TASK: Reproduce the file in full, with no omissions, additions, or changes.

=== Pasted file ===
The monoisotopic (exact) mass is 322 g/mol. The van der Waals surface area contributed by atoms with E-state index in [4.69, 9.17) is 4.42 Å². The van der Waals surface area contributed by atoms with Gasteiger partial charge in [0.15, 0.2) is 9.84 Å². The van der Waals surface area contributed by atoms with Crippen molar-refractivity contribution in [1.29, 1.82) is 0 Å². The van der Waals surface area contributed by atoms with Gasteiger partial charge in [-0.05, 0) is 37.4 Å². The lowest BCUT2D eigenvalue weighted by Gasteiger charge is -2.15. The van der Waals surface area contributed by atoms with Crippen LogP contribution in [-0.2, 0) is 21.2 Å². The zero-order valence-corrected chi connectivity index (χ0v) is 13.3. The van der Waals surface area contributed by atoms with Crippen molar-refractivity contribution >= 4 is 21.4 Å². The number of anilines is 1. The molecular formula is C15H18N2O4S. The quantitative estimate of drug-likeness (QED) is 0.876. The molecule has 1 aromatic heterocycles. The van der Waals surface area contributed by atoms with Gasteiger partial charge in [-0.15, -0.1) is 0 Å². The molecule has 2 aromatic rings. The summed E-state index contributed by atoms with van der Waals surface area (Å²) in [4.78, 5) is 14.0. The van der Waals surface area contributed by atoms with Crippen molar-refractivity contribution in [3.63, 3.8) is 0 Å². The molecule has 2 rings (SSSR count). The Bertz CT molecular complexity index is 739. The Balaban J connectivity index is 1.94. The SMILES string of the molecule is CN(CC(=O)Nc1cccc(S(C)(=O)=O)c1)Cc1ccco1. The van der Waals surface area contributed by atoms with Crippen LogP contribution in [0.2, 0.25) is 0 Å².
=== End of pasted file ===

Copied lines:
The monoisotopic (exact) mass is 322 g/mol. The van der Waals surface area contributed by atoms with E-state index in [4.69, 9.17) is 4.42 Å². The van der Waals surface area contributed by atoms with Gasteiger partial charge in [0.15, 0.2) is 9.84 Å². The van der Waals surface area contributed by atoms with Crippen molar-refractivity contribution in [1.29, 1.82) is 0 Å². The van der Waals surface area contributed by atoms with Gasteiger partial charge in [-0.05, 0) is 37.4 Å². The lowest BCUT2D eigenvalue weighted by Gasteiger charge is -2.15. The van der Waals surface area contributed by atoms with Crippen LogP contribution in [-0.2, 0) is 21.2 Å². The zero-order valence-corrected chi connectivity index (χ0v) is 13.3. The van der Waals surface area contributed by atoms with Crippen molar-refractivity contribution >= 4 is 21.4 Å². The number of anilines is 1. The molecular formula is C15H18N2O4S. The quantitative estimate of drug-likeness (QED) is 0.876. The molecule has 1 aromatic heterocycles. The van der Waals surface area contributed by atoms with Gasteiger partial charge in [-0.15, -0.1) is 0 Å². The molecule has 2 aromatic rings. The summed E-state index contributed by atoms with van der Waals surface area (Å²) in [4.78, 5) is 14.0. The van der Waals surface area contributed by atoms with Crippen molar-refractivity contribution in [3.63, 3.8) is 0 Å². The molecule has 2 rings (SSSR count). The Bertz CT molecular complexity index is 739. The Balaban J connectivity index is 1.94. The SMILES string of the molecule is CN(CC(=O)Nc1cccc(S(C)(=O)=O)c1)Cc1ccco1. The van der Waals surface area contributed by atoms with Crippen LogP contribution in [0.2, 0.25) is 0 Å².